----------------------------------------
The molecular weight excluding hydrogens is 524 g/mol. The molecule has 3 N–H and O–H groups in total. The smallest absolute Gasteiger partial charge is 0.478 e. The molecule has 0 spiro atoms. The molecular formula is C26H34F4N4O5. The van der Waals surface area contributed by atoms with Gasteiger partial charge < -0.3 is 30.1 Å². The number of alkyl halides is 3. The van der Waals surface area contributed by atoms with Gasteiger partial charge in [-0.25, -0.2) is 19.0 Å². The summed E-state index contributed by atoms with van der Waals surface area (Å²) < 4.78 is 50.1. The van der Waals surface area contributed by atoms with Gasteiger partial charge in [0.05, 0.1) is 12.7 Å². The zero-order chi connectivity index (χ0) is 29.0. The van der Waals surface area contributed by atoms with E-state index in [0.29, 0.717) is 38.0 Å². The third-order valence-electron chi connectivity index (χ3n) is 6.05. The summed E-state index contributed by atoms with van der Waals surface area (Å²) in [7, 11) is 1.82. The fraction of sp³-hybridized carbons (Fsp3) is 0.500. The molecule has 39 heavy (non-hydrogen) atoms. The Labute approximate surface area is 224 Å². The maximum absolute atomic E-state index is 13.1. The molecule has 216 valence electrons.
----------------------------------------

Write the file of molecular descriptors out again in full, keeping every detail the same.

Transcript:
The molecular weight excluding hydrogens is 524 g/mol. The molecule has 3 N–H and O–H groups in total. The smallest absolute Gasteiger partial charge is 0.478 e. The molecule has 0 spiro atoms. The molecular formula is C26H34F4N4O5. The van der Waals surface area contributed by atoms with Gasteiger partial charge < -0.3 is 30.1 Å². The number of alkyl halides is 3. The van der Waals surface area contributed by atoms with Gasteiger partial charge in [-0.25, -0.2) is 19.0 Å². The summed E-state index contributed by atoms with van der Waals surface area (Å²) < 4.78 is 50.1. The van der Waals surface area contributed by atoms with Gasteiger partial charge in [0.05, 0.1) is 12.7 Å². The zero-order chi connectivity index (χ0) is 29.0. The van der Waals surface area contributed by atoms with E-state index in [0.29, 0.717) is 38.0 Å². The third-order valence-electron chi connectivity index (χ3n) is 6.05. The summed E-state index contributed by atoms with van der Waals surface area (Å²) in [7, 11) is 1.82. The fraction of sp³-hybridized carbons (Fsp3) is 0.500. The molecule has 39 heavy (non-hydrogen) atoms. The Labute approximate surface area is 224 Å². The maximum absolute atomic E-state index is 13.1. The molecule has 216 valence electrons.